The absence of Internet connectivity cannot be gain-said. The potential immeasurable benefits miners would acquire by being able to access the internet include learning modern mining methods, shop for efficient and affordable machinery and look for internal and external markets.
Water and lack of electricity are additional constraints which make mining in the region next to impossible. Most mining camps have to buy and ferry water from as far as 20 Km at exorbitant costs.
Long distances traveled to fetch water
Similarly, electricity which would come in handy enabling the use of power tools and welding of broken down machinery parts is not available and can only be obtained from Kasigau, more than 20 Km away.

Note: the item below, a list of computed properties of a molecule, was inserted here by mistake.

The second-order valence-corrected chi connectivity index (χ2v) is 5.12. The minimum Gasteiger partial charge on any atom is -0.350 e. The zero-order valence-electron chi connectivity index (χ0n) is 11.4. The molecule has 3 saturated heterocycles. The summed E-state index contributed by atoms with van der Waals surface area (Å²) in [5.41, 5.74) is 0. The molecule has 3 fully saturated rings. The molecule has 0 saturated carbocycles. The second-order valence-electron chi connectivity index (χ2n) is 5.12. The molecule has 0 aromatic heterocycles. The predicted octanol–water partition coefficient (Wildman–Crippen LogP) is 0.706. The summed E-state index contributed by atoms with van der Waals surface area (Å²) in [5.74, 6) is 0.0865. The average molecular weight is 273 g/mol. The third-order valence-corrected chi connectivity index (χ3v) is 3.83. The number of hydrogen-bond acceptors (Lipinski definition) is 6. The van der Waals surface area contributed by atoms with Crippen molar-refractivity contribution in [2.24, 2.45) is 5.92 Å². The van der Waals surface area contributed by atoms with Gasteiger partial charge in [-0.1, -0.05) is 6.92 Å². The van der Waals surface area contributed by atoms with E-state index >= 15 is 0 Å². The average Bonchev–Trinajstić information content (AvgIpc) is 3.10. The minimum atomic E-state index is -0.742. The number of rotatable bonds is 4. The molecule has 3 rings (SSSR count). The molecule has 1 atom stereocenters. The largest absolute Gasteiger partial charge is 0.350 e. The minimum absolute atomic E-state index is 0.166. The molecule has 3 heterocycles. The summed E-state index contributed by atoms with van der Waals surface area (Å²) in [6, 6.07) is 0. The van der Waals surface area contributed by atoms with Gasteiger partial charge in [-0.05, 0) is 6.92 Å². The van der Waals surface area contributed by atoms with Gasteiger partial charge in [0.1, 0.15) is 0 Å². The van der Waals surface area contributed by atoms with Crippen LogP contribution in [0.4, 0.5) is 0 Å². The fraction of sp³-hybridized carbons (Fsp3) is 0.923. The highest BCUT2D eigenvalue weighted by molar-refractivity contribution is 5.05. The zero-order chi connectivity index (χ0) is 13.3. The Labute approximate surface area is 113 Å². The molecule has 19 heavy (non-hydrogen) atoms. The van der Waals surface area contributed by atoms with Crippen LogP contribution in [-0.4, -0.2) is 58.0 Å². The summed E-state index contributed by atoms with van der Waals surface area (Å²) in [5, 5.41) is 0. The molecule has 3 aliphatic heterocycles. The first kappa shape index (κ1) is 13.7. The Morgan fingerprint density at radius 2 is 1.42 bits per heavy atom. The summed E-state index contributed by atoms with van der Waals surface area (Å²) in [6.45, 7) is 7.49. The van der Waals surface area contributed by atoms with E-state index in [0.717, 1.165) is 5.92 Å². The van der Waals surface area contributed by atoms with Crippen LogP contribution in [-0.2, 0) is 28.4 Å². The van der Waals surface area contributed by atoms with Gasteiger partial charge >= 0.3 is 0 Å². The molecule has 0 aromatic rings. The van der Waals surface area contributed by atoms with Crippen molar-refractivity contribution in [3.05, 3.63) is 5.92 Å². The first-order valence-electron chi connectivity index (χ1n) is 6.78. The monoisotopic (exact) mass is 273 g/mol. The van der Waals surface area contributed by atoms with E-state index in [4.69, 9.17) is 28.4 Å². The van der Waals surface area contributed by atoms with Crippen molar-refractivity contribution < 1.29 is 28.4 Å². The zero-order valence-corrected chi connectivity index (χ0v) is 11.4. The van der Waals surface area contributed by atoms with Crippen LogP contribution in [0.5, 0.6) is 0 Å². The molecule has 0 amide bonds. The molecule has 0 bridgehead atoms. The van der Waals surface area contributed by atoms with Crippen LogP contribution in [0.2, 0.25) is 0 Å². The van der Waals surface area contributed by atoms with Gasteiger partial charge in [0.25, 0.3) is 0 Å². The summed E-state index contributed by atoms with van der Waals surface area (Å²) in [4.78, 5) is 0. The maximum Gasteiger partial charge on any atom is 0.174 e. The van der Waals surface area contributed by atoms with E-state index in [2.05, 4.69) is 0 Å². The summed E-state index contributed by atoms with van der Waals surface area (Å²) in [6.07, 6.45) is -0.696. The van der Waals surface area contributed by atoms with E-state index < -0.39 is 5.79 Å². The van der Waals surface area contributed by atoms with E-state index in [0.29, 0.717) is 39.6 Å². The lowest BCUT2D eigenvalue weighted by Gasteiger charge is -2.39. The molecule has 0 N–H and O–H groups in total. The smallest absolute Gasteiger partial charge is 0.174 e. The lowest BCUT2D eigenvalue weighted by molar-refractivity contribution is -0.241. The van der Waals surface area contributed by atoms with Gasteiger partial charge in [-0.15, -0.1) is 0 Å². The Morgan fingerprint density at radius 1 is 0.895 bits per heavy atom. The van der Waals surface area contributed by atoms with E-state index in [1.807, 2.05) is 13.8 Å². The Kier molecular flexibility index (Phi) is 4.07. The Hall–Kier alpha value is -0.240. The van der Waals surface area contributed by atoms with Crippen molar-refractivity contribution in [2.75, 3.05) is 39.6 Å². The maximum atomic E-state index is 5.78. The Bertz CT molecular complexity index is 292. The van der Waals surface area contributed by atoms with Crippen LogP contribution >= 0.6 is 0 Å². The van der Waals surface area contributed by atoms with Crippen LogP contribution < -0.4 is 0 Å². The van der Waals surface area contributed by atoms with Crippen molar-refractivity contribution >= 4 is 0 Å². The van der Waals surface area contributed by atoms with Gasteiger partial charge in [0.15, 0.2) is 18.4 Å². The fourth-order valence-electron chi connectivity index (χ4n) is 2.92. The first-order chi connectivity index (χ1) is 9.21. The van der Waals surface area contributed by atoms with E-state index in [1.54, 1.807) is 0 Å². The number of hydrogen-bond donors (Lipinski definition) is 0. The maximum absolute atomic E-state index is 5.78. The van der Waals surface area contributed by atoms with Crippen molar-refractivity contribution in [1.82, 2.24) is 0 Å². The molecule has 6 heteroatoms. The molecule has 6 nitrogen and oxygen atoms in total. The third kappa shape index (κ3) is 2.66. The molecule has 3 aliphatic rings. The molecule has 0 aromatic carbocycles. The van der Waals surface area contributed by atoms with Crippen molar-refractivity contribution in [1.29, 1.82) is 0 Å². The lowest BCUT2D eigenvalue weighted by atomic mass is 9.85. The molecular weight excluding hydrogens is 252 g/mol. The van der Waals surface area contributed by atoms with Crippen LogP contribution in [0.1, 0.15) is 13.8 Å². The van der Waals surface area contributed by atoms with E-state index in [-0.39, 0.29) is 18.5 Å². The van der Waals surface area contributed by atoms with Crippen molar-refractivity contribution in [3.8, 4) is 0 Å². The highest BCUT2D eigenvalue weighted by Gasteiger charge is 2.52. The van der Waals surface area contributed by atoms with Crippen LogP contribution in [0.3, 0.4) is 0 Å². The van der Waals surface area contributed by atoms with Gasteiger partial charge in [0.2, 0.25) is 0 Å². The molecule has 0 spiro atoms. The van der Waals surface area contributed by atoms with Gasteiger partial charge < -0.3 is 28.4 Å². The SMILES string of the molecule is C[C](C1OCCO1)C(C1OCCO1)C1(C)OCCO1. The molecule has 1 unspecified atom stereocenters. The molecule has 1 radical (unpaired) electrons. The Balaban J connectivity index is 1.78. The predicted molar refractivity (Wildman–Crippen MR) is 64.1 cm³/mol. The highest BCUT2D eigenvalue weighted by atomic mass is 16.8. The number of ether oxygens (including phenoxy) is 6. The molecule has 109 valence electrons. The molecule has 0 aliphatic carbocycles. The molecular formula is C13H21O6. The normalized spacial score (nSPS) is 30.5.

A whole day can be spent waiting in line for 20 liters of water
Notwithstanding, water supply to the local residents living adjacent to the mining zones is non-existent. The residents spend countless hours fetching for water for household consumption and for their livestock.
This one single activity hampers development when so much time is devoted to fetching one item deemed to be a basic necessity the local government should provide above everything else.
Waiting the whole day for water. A development killer activity!
n conclusion, the advent of the new dispensation and a devolved government system may augur well for the development of smaller regions in the name of counties, but care should be taken not to devolve the ingrained complacency from the central government that depressed rural development in yester-years.
By Patrick Shompole